Hayes ...

Article

Adam R. Hornbuckle

was born James Ray Hines in Dumas, Arkansas, the ninth of twelve children of Charlie Hines and Minnie West Hines. In 1952 the Hines family moved to Oakland, California, where his father worked in construction and his mother in a cannery. At Oakland’s Lowell Junior High School, Hines played center field on the baseball team; his speed at that position impressed Jim Coleman, the McClymonds High School track and field coach, who asked him to join the track team. Once at McClymonds, Hines began specializing in the 100- and 220-yard dashes. Undefeated throughout his high school career at both distances, he clocked 9.7 seconds in the 100 yards as a sophomore, and improved to 9.4 as a senior, to earn a share of the national high school record. Graduating high school in 1964, Hines ranked as the nation’s top high school sprinter.

Hines earned an athletic scholarship to run ...

Article

Gregory Travis Bond

athlete and educator, was born in Glencairn, Virginia, to Lindsay Jackson, a plumber, and Mary Jane (Smith) Jackson, a domestic worker. The family moved to nearby Alexandria, and while in high school Jackson worked as a barber's apprentice. In 1883 he entered the Virginia Normal and Collegiate Institute (now Virginia State University) in Petersburg, a segregated public college. While at school he became good friends with fellow Virginian William Henry Lewis. Jackson and Lewis were heavily involved in campus politics, and both left the school in 1887 after Democratic state legislators forced the school's president, the civil rights activist John Mercer Langston, to resign.

The following year, probably with Langston's help, Lewis and Jackson, who was known to his contemporaries simply as “Sherman Jackson,” entered Amherst College in central Massachusetts. George Washington Forbes another African American entered Amherst that year and the ...

Article

David Lucander

football player, was born James David Lofton in Fort Ord, California, the son of Michael Lofton and his wife, whose name is unknown. Indeed very little is known about his parents or his early life. James was an all-city quarterback at George Washington High School in Los Angeles before blossoming into an academic All-American at Stanford University, where in 1978 he earned a bachelor's degree in Engineering. Prior to establishing himself as a premier wide receiver under the tutelage of Hall of Fame coach Bill Walsh during his senior year, Lofton was also a top-notch track-and-field athlete. He won the long jump with a record-setting twenty-seven-foot leap as a senior at the 1978 NCAA Track-and-Field Championships. He had previously won the long jump at the 1974 California State Track and Field Championships Although Lofton s outstanding leaping ability helped him become one of the NFL s top wide ...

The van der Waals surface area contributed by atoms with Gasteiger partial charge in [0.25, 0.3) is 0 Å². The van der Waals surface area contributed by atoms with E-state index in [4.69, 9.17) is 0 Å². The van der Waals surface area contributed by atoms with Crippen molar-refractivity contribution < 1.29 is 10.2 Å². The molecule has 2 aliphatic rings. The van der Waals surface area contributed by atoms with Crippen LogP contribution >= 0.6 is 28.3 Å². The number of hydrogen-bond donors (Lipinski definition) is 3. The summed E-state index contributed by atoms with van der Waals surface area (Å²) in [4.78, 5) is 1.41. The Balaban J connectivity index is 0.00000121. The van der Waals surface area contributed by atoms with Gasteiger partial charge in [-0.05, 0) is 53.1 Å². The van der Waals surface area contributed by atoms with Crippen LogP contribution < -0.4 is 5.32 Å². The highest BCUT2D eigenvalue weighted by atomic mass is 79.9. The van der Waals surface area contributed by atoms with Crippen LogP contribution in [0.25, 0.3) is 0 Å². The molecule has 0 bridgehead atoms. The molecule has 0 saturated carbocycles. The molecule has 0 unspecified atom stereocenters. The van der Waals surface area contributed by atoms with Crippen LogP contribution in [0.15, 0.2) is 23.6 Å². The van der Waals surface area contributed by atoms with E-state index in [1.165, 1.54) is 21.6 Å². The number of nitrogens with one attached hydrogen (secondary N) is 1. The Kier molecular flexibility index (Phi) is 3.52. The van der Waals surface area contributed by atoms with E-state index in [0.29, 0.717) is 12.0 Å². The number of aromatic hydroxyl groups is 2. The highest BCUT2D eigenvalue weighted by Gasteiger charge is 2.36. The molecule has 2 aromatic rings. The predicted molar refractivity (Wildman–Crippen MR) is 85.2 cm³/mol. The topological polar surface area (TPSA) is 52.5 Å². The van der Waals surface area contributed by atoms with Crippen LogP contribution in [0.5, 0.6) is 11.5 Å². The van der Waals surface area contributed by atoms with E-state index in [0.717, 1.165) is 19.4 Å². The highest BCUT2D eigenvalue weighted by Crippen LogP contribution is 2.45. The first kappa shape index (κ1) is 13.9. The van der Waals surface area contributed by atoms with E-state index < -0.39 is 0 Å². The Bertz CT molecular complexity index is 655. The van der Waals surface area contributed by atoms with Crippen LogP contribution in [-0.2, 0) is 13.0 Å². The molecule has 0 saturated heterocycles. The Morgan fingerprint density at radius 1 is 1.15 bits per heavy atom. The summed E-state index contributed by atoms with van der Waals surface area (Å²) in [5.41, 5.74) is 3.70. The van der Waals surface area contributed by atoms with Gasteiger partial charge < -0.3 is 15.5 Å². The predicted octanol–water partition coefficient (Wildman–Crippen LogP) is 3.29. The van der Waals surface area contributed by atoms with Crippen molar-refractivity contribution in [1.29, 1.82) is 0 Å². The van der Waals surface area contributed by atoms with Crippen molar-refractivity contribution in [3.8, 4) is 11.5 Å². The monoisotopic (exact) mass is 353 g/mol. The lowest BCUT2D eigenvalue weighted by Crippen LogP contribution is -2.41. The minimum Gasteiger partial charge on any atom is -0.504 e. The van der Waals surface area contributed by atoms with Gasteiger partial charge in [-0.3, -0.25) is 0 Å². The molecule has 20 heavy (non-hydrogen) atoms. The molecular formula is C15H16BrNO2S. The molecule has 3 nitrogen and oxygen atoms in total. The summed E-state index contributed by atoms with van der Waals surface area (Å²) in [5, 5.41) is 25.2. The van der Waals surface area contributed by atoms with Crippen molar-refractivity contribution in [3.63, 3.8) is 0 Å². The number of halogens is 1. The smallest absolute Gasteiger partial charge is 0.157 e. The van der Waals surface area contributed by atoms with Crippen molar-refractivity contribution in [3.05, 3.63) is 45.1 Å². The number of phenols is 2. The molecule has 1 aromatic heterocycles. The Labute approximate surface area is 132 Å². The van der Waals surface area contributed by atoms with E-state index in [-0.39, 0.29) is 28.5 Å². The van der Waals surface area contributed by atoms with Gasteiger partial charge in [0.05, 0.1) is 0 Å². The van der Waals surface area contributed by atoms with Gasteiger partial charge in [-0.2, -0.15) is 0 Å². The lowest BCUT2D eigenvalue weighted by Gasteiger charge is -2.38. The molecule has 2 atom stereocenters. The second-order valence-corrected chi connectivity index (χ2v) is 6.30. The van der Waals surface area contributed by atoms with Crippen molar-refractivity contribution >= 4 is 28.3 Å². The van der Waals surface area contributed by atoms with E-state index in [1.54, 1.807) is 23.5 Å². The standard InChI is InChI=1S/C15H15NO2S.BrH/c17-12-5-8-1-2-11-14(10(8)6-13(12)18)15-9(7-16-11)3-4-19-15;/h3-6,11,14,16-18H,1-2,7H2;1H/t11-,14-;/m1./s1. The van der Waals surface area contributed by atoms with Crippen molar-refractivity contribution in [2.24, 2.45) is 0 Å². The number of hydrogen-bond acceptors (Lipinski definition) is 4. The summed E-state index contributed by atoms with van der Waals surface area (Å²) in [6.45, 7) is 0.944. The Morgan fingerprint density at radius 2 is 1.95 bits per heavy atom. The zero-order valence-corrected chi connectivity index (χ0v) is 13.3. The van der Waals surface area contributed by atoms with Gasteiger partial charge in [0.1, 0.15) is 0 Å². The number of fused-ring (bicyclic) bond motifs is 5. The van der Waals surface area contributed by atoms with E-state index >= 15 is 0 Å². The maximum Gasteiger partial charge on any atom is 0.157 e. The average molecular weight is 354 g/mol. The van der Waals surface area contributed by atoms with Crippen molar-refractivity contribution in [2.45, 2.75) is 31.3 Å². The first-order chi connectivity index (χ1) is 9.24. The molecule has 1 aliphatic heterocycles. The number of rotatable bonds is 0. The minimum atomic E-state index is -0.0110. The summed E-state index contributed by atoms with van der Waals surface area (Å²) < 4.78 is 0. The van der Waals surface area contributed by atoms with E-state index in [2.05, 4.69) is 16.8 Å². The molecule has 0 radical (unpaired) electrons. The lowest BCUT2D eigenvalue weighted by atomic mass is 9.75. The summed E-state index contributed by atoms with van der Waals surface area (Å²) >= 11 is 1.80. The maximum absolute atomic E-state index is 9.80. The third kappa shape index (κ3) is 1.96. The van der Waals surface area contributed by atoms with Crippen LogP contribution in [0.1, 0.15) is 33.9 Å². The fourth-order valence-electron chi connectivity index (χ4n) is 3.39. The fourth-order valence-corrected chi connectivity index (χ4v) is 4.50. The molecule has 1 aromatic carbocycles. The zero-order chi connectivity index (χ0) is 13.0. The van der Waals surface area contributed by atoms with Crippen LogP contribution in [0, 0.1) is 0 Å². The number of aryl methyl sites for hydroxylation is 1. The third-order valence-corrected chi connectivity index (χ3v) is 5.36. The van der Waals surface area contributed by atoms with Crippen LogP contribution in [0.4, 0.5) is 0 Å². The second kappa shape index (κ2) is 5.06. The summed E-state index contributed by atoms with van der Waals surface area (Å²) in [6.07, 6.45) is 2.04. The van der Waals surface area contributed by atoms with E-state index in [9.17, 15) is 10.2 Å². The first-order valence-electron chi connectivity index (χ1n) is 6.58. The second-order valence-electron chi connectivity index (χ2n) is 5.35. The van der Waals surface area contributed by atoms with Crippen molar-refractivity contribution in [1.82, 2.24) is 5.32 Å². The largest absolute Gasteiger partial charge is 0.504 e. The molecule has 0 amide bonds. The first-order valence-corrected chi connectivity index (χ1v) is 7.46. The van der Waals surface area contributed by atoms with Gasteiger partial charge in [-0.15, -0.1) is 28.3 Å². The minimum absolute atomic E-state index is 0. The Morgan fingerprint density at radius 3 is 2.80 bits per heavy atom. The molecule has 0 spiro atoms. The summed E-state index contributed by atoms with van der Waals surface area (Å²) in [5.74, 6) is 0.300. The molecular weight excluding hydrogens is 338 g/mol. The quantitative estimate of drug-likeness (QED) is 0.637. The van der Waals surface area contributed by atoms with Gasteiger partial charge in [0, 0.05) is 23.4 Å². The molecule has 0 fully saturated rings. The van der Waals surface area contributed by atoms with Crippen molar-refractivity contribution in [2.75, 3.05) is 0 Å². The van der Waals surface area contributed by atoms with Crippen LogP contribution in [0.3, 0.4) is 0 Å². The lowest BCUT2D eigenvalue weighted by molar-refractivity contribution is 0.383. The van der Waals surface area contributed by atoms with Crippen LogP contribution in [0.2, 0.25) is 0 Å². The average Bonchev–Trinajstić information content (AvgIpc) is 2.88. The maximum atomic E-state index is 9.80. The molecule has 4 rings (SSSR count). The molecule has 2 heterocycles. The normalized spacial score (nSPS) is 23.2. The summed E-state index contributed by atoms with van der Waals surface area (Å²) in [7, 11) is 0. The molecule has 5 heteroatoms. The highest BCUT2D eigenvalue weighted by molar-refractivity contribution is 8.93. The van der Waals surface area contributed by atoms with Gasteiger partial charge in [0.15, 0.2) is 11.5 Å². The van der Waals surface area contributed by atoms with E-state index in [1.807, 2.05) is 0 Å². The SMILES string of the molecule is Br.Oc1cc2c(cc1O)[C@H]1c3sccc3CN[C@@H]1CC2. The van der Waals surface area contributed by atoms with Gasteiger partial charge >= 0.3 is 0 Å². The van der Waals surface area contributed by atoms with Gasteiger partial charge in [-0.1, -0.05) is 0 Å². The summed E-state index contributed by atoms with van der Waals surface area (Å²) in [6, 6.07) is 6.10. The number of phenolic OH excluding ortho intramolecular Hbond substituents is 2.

Article

Chris Elzey

track athlete, was born Vincent Edward Matthews in Queens Village, New York. His parents' names are not known, but his father was a fabric cutter in the clothing trade. Matthews spent much of his early childhood in some of New York's rougher neighborhoods. In 1949 his family moved from a cramped flat in Brooklyn to the Marcy Housing Projects, a collection of ramshackle apartment blocks near the Bedford-Stuyvesant section. After Matthews's mother had the astounding luck of winning a substantial sum of money playing the Irish Sweepstakes, his parents purchased a house in the more stable neighborhood of South Ozone Park, Queens. Matthews attended Andrew Jackson High School in a nearby neighborhood of Queens.